Wearable Sensors Detect What’s in Your Sweat


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Needle pricks not your thing? A team of scientists at the University of California, Berkeley, is developing wearable skin sensors that can detect what’s in your sweat.

They hope that one day, monitoring perspiration could bypass the need for more invasive procedures like blood draws, and provide real-time updates on health problems such as dehydration or fatigue.

In a paper appearing today (Friday, August 16) in Science Advances, the team describes a new sensor design that can be rapidly manufactured using a “roll-to-roll” processing technique that essentially prints the sensors onto a sheet of plastic like words on a newspaper.

They used the sensors to monitor the sweat rate, and the electrolytes and metabolites in sweat, from volunteers who were exercising, and others who were experiencing chemically induced perspiration.

“The goal of the project is not just to make the sensors but start to do many subject studies and see what sweat tells us — I always say ‘decoding’ sweat composition,” said Ali Javey, a professor of electrical engineering and computer science at UC Berkeley and senior author on the paper.

“For that we need sensors that are reliable, reproducible, and that we can fabricate to scale so that we can put multiple sensors in different spots of the body and put them on many subjects,” said Javey, who also serves as a faculty scientist at Lawrence Berkeley National Laboratory.

RollToRoll.jpgThe new sensors contain a spiraling microscopic tube, or microfluidic, that wicks sweat from the skin. By tracking how fast the sweat moves through the microfluidic, the sensors can report how much a person is sweating, or their sweat rate.

The microfluidics are also outfitted with chemical sensors that can detect concentrations of electrolytes like potassium and sodium, and metabolites like glucose.

Javey and his team worked with researchers at the VTT Technical Research Center of Finland to develop a way to quickly manufacture the sensor patches in a roll-to-roll processing technique similar to screen printing.

“Roll-to-roll processing enables high-volume production of disposable patches at low cost,” Jussi Hiltunen of VTT said. “Academic groups gain significant benefit from roll-to-roll technology when the number of test devices is not limiting the research. Additionally, up-scaled fabrication demonstrates the potential to apply the sweat-sensing concept in practical applications.”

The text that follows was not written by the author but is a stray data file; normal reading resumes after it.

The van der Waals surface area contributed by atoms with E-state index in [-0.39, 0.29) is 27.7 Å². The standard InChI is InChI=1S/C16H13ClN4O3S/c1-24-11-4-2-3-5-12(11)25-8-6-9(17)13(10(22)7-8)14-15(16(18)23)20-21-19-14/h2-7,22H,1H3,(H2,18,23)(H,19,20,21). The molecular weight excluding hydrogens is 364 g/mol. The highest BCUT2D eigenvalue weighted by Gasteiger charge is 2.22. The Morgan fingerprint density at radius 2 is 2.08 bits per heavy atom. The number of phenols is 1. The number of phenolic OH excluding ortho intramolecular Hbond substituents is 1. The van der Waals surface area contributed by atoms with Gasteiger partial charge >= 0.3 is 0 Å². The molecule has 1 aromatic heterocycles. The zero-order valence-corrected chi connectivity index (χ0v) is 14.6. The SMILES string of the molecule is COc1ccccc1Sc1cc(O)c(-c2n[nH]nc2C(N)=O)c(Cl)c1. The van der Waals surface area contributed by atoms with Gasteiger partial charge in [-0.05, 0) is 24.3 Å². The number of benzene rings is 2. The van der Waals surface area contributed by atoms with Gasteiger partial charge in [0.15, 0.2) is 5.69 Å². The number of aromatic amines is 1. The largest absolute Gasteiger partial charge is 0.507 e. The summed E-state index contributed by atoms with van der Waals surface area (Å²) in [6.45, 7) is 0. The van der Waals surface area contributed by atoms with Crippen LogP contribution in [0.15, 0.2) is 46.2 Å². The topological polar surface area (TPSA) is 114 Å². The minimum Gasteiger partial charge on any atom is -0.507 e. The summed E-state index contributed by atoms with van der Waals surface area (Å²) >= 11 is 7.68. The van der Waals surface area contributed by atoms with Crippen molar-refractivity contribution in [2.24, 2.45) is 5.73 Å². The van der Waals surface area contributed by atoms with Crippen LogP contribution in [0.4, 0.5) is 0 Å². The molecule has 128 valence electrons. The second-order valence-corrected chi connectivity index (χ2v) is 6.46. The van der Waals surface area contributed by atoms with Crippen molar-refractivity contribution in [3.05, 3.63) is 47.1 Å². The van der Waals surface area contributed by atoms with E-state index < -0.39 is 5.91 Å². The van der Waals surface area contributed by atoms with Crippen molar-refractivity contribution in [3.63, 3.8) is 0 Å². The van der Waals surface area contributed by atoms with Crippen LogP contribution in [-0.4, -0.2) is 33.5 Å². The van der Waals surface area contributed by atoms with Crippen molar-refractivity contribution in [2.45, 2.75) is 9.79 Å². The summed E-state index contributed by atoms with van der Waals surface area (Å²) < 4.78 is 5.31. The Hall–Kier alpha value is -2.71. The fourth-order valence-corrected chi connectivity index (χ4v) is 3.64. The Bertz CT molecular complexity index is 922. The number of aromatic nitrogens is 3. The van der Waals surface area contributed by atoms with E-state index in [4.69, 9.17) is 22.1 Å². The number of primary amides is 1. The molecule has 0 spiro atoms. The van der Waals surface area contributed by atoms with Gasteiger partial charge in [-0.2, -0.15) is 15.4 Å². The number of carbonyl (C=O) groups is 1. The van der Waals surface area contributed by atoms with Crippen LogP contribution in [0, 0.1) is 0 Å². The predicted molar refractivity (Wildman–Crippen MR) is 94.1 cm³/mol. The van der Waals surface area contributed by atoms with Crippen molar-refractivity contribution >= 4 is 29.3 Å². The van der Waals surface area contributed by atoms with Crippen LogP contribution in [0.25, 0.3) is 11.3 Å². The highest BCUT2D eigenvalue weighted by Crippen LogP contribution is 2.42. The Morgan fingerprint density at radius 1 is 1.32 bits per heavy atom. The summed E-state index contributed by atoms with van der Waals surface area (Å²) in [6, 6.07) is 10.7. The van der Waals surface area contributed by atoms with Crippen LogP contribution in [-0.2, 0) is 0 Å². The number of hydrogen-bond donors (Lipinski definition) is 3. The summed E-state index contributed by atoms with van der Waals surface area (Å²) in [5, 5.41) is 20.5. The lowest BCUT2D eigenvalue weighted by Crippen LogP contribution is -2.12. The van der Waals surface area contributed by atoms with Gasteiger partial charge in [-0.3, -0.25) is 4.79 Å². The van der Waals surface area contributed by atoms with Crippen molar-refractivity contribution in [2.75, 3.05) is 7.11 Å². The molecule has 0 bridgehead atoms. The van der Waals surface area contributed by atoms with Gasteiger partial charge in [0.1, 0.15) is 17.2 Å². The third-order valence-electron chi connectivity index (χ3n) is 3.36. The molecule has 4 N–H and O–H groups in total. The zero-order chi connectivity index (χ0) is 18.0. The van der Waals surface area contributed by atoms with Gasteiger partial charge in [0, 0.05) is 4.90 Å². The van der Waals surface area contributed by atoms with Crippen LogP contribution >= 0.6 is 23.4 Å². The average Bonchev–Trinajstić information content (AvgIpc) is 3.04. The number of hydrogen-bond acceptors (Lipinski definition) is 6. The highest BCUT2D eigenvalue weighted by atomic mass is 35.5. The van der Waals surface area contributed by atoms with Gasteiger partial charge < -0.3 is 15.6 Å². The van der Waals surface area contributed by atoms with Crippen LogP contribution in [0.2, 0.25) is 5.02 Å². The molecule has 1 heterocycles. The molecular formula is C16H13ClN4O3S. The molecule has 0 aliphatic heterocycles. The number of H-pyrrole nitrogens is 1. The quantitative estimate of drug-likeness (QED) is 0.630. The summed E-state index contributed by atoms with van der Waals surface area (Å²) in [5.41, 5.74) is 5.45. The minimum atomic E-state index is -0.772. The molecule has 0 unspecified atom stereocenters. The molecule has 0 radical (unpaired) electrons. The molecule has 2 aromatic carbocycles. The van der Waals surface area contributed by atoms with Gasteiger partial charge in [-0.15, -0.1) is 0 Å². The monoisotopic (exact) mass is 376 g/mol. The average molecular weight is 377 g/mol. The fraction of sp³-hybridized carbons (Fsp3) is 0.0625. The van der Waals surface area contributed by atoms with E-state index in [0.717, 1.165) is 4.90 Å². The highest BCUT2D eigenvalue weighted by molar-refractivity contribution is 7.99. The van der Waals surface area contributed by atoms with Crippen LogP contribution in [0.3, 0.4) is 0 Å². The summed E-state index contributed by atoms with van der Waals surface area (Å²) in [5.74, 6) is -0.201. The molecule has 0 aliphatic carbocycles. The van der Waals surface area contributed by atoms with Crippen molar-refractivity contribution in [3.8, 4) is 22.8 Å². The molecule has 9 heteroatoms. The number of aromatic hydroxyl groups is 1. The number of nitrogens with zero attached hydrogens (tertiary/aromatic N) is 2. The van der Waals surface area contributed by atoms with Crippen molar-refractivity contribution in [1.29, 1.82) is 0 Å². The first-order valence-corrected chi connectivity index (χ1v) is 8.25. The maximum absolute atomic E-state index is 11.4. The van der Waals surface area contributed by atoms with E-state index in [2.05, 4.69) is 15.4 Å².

To better understand what sweat can say about the real-time health of the human body, the researchers first placed the sweat sensors on different spots on volunteers’ bodies — including the forehead, forearm, underarm and upper back — and measured their sweat rates and the sodium and potassium levels in their sweat while they rode on an exercise bike.

They found that local sweat rate could indicate the body’s overall liquid loss during exercise, meaning that tracking sweat rate might be a way to give athletes a heads up when they may be pushing themselves too hard.

“Traditionally what people have done is they would collect sweat from the body for a certain amount of time and then analyze it,” said Hnin Yin Yin Nyein, a graduate student in materials science and engineering at UC Berkeley and one of the lead authors on the paper. “So you couldn’t really see the dynamic changes very well with good resolution. Using these wearable devices we can now continuously collect data from different parts of the body, for example to understand how the local sweat loss can estimate whole-body fluid loss.”

They also used the sensors to compare sweat glucose levels and blood glucose levels in healthy and diabetic patients, finding that a single sweat glucose measurement cannot necessarily indicate a person’s blood glucose level.

“There’s been a lot of hope that non-invasive sweat tests could replace blood-based measurements for diagnosing and monitoring diabetes, but we’ve shown that there isn’t a simple, universal correlation between sweat and blood glucose levels,” said Mallika Bariya, a graduate student in materials science and engineering at UC Berkeley and the other lead author on the paper. “This is important for the community to know, so that going forward we focus on investigating individualized or multi-parameter correlations.”

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